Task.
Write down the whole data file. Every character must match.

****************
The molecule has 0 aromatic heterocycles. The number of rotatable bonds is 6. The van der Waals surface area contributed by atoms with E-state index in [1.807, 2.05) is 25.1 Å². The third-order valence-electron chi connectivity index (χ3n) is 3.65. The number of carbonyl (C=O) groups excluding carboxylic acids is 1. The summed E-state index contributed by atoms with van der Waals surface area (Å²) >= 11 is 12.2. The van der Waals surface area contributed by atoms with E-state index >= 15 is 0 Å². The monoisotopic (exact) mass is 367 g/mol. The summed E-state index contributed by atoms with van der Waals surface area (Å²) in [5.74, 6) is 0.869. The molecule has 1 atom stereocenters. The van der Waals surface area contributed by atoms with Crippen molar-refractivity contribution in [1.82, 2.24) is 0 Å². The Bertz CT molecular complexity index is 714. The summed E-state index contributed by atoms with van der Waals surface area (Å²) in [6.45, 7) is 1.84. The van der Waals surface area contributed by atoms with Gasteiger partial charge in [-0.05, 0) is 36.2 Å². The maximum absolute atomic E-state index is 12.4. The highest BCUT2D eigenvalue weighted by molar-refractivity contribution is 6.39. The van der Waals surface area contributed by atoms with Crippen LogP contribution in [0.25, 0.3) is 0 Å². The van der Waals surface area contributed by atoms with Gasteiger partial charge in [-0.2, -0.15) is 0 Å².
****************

The molecule has 0 aromatic heterocycles. The number of rotatable bonds is 6. The van der Waals surface area contributed by atoms with E-state index in [1.807, 2.05) is 25.1 Å². The third-order valence-electron chi connectivity index (χ3n) is 3.65. The number of carbonyl (C=O) groups excluding carboxylic acids is 1. The summed E-state index contributed by atoms with van der Waals surface area (Å²) >= 11 is 12.2. The van der Waals surface area contributed by atoms with E-state index >= 15 is 0 Å². The monoisotopic (exact) mass is 367 g/mol. The summed E-state index contributed by atoms with van der Waals surface area (Å²) in [5.74, 6) is 0.869. The molecule has 1 atom stereocenters. The van der Waals surface area contributed by atoms with Crippen molar-refractivity contribution in [1.82, 2.24) is 0 Å². The Bertz CT molecular complexity index is 714. The summed E-state index contributed by atoms with van der Waals surface area (Å²) in [6.45, 7) is 1.84. The van der Waals surface area contributed by atoms with Gasteiger partial charge in [-0.05, 0) is 36.2 Å². The maximum absolute atomic E-state index is 12.4. The highest BCUT2D eigenvalue weighted by molar-refractivity contribution is 6.39. The van der Waals surface area contributed by atoms with Crippen LogP contribution in [0.25, 0.3) is 0 Å². The van der Waals surface area contributed by atoms with Gasteiger partial charge in [-0.2, -0.15) is 0 Å².